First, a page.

Last night I had the very good fortune to see the latest film from Wes Anderson, The Grand Budapest Hotel, thanks to our friends at the Motion Picture Association of America. After a short reception, we took up our places in the MPAA's 70-seat screening room for short introductions by a Fox exec and the film's music supervisor, and then began the second U.S. screening of this very much-anticipated film. And?
I'll go ahead and say I think it's probably the best thing Wes Anderson has ever made. (The early reviews seem to agree.) I might as well add, I'm not the biggest Wes Anderson fan around: I was an early admirer (of Rushmore especially) who stopped considering him a must-see after some later pictures (Life Aquatic comes to mind) seemed to me too knowingly zany, too forced. And sure, I'll say it: twee. But The Grand Budapest Hotel puts it all together in a way that feels new and yet could only be Wes Anderson.
I went in knowing essentially nothing about the film save for the unbelievably packed cast of A-listers working for scale plus highly regarded indie / foreign stars depicted on the film's alternate poster. I didn't even know who the lead was going to be until about twenty minutes in, and this too was a terrific surprise. You'll probably read enough reviews and coverage (and then there's the trailer) before seeing it that you won't experience the same wide-eyed discovery as I did, but if you can avoid reading much ahead, it'll add to your enjoyment.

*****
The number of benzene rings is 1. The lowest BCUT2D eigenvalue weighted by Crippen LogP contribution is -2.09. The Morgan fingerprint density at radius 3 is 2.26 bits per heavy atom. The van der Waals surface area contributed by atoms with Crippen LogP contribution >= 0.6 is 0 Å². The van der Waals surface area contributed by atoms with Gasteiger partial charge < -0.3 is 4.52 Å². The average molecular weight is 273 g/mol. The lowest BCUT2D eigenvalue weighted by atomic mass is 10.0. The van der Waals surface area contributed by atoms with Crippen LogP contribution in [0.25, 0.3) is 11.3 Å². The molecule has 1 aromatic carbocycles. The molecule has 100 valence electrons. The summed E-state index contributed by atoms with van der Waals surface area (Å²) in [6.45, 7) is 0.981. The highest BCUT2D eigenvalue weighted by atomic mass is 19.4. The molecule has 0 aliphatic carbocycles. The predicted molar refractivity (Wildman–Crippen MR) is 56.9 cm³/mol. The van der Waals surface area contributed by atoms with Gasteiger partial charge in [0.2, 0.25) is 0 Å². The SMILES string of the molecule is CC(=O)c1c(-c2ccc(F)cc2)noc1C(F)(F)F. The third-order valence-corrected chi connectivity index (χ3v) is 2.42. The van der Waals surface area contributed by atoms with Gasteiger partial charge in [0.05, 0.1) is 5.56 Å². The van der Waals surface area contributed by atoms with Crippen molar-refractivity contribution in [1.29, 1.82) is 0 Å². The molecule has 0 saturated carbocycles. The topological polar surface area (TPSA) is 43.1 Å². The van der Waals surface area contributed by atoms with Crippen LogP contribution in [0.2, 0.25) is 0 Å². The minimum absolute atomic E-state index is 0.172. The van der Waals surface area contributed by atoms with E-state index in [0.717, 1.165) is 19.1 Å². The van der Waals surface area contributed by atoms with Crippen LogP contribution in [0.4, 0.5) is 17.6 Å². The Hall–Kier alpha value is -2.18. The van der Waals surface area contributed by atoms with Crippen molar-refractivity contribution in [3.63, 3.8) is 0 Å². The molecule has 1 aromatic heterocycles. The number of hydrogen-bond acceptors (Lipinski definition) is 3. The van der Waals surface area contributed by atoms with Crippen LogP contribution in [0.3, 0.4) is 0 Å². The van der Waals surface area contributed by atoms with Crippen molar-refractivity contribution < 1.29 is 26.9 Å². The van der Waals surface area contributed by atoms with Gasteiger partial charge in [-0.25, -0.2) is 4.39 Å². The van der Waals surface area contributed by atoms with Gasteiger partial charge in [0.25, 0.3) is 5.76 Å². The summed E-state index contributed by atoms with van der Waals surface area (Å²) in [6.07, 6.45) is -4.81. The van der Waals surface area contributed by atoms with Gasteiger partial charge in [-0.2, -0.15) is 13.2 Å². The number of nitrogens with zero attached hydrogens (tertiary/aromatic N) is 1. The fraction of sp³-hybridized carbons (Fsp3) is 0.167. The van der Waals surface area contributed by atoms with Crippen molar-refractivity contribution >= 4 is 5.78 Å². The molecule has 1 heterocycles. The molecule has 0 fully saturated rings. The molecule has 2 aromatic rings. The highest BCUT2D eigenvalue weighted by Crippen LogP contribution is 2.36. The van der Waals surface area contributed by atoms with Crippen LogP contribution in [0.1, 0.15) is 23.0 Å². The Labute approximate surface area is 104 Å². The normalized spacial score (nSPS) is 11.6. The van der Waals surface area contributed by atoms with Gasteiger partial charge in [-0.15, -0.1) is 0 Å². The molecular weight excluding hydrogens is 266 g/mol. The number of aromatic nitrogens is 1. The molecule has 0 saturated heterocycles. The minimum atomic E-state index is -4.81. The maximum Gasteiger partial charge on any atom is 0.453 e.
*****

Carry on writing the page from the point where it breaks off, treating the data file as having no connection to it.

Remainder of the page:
So let's see if I can do this justice: it's a Rube Goldberg machine inside a set of Russian nesting dolls, with jaw-dropping sets, charming miniatures, unexpected use of stop-motion animation, and multiple aspect ratios. If that sounds overwhelming, it really isn't: Anderson makes it all work in service of the story. Driven by a varied and sometimes pulse-pounding Eastern-facing classical score, not to mention the between-wars rise of European fascism, it feels more dynamic than some of his recent work, and is surely his most purely exciting film yet.
Two other auteurs I thought of during the film were Quentin Tarantino and, especially, Stanley Kubrick. The Tarantino comparison is more theoretical, in that it's got his madcap mashup of classic tropes from past entertainments—just different ones. The Kubrick comparison is more overt: it's got his use of zooms, one-point perspective, and the Futura typeface. Plus let's not forget the grand, sometimes empty, mountaintop hotel. But the goofball characters, title cards, tonal shifts, and I-want-to-go-to-there production design is all Anderson.
The Grand Budapest Hotel will open in New York and Los Angeles this month, with a wider release to follow. But don't worry: nothing's keeping F. Murray Abraham, Mathieu Amalric, Saoirse Ronan and Léa Seydoux out of American theaters. I'm kidding! It also has Ralph Fiennes, Bill Murray, Edward Norton, Jude Law, Jeff Goldblum and, especially, Willem Dafoe.
Film artwork courtesy Fox Searchlight.